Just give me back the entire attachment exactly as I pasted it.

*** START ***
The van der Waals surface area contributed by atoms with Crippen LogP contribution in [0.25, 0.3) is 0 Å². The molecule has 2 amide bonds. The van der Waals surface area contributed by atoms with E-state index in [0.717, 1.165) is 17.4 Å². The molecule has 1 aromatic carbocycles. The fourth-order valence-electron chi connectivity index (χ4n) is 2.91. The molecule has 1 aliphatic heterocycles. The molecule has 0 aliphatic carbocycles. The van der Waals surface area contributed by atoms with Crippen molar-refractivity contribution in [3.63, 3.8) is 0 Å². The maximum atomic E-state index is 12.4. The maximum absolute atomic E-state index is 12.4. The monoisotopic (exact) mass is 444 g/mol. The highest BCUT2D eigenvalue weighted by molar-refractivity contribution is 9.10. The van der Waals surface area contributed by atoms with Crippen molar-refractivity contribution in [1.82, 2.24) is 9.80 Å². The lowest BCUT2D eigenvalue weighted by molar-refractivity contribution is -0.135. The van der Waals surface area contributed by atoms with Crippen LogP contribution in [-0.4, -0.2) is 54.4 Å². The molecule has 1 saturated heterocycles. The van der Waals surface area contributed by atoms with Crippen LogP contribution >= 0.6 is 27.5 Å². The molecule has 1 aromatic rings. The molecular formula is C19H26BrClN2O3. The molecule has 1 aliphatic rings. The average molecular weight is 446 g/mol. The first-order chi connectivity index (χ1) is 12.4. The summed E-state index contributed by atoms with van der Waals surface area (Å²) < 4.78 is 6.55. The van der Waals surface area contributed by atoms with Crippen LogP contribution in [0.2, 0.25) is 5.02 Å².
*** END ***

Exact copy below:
The van der Waals surface area contributed by atoms with Crippen LogP contribution in [0.25, 0.3) is 0 Å². The molecule has 2 amide bonds. The van der Waals surface area contributed by atoms with E-state index in [0.717, 1.165) is 17.4 Å². The molecule has 1 aromatic carbocycles. The fourth-order valence-electron chi connectivity index (χ4n) is 2.91. The molecule has 1 aliphatic heterocycles. The molecule has 0 aliphatic carbocycles. The van der Waals surface area contributed by atoms with Crippen molar-refractivity contribution in [3.63, 3.8) is 0 Å². The maximum atomic E-state index is 12.4. The maximum absolute atomic E-state index is 12.4. The monoisotopic (exact) mass is 444 g/mol. The highest BCUT2D eigenvalue weighted by molar-refractivity contribution is 9.10. The van der Waals surface area contributed by atoms with Crippen molar-refractivity contribution in [1.82, 2.24) is 9.80 Å². The lowest BCUT2D eigenvalue weighted by molar-refractivity contribution is -0.135. The van der Waals surface area contributed by atoms with Crippen LogP contribution in [-0.4, -0.2) is 54.4 Å². The molecule has 1 saturated heterocycles. The van der Waals surface area contributed by atoms with Crippen LogP contribution >= 0.6 is 27.5 Å². The molecule has 1 aromatic rings. The molecular formula is C19H26BrClN2O3. The molecule has 1 aliphatic rings. The average molecular weight is 446 g/mol. The first-order chi connectivity index (χ1) is 12.4. The summed E-state index contributed by atoms with van der Waals surface area (Å²) < 4.78 is 6.55. The van der Waals surface area contributed by atoms with Crippen LogP contribution in [0.2, 0.25) is 5.02 Å².